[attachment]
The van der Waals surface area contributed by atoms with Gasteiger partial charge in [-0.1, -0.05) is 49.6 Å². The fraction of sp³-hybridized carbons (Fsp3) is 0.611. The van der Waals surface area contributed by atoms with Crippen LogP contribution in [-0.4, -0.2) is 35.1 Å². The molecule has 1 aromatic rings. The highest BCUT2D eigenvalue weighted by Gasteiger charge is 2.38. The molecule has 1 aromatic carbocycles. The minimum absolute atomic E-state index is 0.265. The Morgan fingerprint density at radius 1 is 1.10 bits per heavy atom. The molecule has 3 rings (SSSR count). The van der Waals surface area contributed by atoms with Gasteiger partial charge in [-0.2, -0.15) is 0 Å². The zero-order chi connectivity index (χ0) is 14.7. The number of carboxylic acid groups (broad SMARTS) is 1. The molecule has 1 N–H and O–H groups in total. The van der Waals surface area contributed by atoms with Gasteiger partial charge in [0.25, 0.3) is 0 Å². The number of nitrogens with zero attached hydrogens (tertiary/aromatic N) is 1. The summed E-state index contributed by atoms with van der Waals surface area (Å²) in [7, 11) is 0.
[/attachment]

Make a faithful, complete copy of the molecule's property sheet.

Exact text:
The van der Waals surface area contributed by atoms with Gasteiger partial charge in [-0.1, -0.05) is 49.6 Å². The fraction of sp³-hybridized carbons (Fsp3) is 0.611. The van der Waals surface area contributed by atoms with Crippen LogP contribution in [-0.4, -0.2) is 35.1 Å². The molecule has 1 aromatic rings. The highest BCUT2D eigenvalue weighted by Gasteiger charge is 2.38. The molecule has 1 aromatic carbocycles. The minimum absolute atomic E-state index is 0.265. The Morgan fingerprint density at radius 1 is 1.10 bits per heavy atom. The molecule has 3 rings (SSSR count). The van der Waals surface area contributed by atoms with Gasteiger partial charge in [-0.2, -0.15) is 0 Å². The zero-order chi connectivity index (χ0) is 14.7. The number of carboxylic acid groups (broad SMARTS) is 1. The molecule has 1 N–H and O–H groups in total. The van der Waals surface area contributed by atoms with Gasteiger partial charge in [0.25, 0.3) is 0 Å². The number of nitrogens with zero attached hydrogens (tertiary/aromatic N) is 1. The summed E-state index contributed by atoms with van der Waals surface area (Å²) in [7, 11) is 0.